The creation of the Unionist-dominated Northern Ireland under the Government of Ireland Act 1920, and the later creation of the Irish Free State in the territory the above Act had called Southern Ireland separated Southern and Northern Irish unionists. Some unionists in the south associated themselves with the new southern Irish regime of W.T. Cosgrave and Cumann na nGaedhael. Leading unionists gained appointment to the Irish Free State Senate, where the Earl of Dunraven became speaker or Cathaoirleach (pronounced 'ka-here-loch' (loch pronounced as in "Loch Ness")).One Unionist political family, the Dockrells, joined and became TDs (MPs) over a number of generations for Cumann na nGaedhael and its successor party, Fine Gael (the governing party in the 1920s, the main opposition from 1932 on). The Dublin borough of Rathmines had a unionist majority up to the late 1920s, when a local government re-organisation abolished all Dublin borough councils. (A new Irish unionist 'Conservative Party' emerged in the late 1990s in the Republic of Ireland.)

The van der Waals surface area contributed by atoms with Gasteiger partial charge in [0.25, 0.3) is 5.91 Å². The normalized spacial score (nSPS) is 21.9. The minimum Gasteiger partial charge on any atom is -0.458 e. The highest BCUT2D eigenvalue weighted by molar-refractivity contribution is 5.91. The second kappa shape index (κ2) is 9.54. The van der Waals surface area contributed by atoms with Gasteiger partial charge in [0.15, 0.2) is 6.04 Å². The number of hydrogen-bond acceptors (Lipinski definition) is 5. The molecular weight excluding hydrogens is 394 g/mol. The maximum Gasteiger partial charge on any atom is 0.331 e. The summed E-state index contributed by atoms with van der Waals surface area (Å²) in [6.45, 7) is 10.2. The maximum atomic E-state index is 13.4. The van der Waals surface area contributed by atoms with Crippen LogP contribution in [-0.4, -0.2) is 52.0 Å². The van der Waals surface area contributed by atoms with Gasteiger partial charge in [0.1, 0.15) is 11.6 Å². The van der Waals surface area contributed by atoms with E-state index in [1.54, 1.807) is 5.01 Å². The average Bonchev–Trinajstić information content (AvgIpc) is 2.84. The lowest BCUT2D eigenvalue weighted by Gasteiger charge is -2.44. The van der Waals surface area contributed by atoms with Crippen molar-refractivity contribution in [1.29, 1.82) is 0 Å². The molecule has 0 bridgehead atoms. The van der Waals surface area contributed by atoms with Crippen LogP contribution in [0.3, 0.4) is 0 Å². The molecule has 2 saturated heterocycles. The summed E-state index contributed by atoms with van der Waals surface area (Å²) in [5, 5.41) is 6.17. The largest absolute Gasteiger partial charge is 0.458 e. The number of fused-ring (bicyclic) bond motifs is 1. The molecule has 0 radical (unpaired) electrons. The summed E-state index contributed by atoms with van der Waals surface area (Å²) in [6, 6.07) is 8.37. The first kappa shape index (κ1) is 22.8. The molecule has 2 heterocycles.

However most Irish unionists simply withdrew from public life. The number of Protestants declined sharply in the Irish Free State and in its successor state, Éire. IRA ethnic cleansing in the 1920s drove many families away, the IRA in the process burning many historic homes. Others had sufferred disproportionately in World War One, losing their sons and heirs on the bloodied fields of Flanders and the Somme. Some that remained became targets of the Roman Catholic Church's Ne Temere decree imposed by Pope Pius X, which required Protestants marrying Catholics to ensure that all children of the marriage were brought up in the Church of Rome. As a result, vast numbers of eligible Protestant women, who because of the deaths of Protestant sons in World War One were denied the availability of Protestant husbands, either married Catholics or remained unmarried, either way ending the Protestant family line.